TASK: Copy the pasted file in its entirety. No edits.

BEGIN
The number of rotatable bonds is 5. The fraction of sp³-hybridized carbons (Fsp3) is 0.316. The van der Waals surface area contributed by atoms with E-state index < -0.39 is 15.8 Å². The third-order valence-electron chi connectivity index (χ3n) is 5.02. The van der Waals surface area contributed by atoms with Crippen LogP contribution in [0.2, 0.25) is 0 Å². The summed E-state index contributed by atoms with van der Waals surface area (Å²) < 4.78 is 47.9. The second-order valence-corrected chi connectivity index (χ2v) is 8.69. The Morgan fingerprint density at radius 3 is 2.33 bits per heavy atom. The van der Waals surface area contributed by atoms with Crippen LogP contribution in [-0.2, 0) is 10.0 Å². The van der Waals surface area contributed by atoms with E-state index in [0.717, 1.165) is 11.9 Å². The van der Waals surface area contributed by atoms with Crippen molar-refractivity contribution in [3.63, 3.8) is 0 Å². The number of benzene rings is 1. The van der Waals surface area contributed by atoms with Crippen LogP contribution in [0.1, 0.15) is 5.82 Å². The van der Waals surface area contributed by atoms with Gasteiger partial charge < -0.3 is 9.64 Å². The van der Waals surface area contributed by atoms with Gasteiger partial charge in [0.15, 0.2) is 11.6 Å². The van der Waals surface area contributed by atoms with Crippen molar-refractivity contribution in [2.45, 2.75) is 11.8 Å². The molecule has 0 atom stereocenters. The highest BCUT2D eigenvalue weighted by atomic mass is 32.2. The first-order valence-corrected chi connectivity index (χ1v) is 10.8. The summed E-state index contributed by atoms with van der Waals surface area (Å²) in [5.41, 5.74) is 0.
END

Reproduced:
The number of rotatable bonds is 5. The fraction of sp³-hybridized carbons (Fsp3) is 0.316. The van der Waals surface area contributed by atoms with E-state index < -0.39 is 15.8 Å². The third-order valence-electron chi connectivity index (χ3n) is 5.02. The van der Waals surface area contributed by atoms with Crippen LogP contribution in [0.2, 0.25) is 0 Å². The summed E-state index contributed by atoms with van der Waals surface area (Å²) < 4.78 is 47.9. The second-order valence-corrected chi connectivity index (χ2v) is 8.69. The Morgan fingerprint density at radius 3 is 2.33 bits per heavy atom. The van der Waals surface area contributed by atoms with Crippen LogP contribution in [-0.2, 0) is 10.0 Å². The van der Waals surface area contributed by atoms with E-state index in [0.717, 1.165) is 11.9 Å². The van der Waals surface area contributed by atoms with Crippen molar-refractivity contribution in [3.63, 3.8) is 0 Å². The number of benzene rings is 1. The van der Waals surface area contributed by atoms with Crippen LogP contribution in [0.1, 0.15) is 5.82 Å². The van der Waals surface area contributed by atoms with Gasteiger partial charge < -0.3 is 9.64 Å². The van der Waals surface area contributed by atoms with Gasteiger partial charge in [0.15, 0.2) is 11.6 Å². The van der Waals surface area contributed by atoms with Crippen molar-refractivity contribution in [2.45, 2.75) is 11.8 Å². The molecule has 0 atom stereocenters. The highest BCUT2D eigenvalue weighted by atomic mass is 32.2. The first-order valence-corrected chi connectivity index (χ1v) is 10.8. The summed E-state index contributed by atoms with van der Waals surface area (Å²) in [5.41, 5.74) is 0.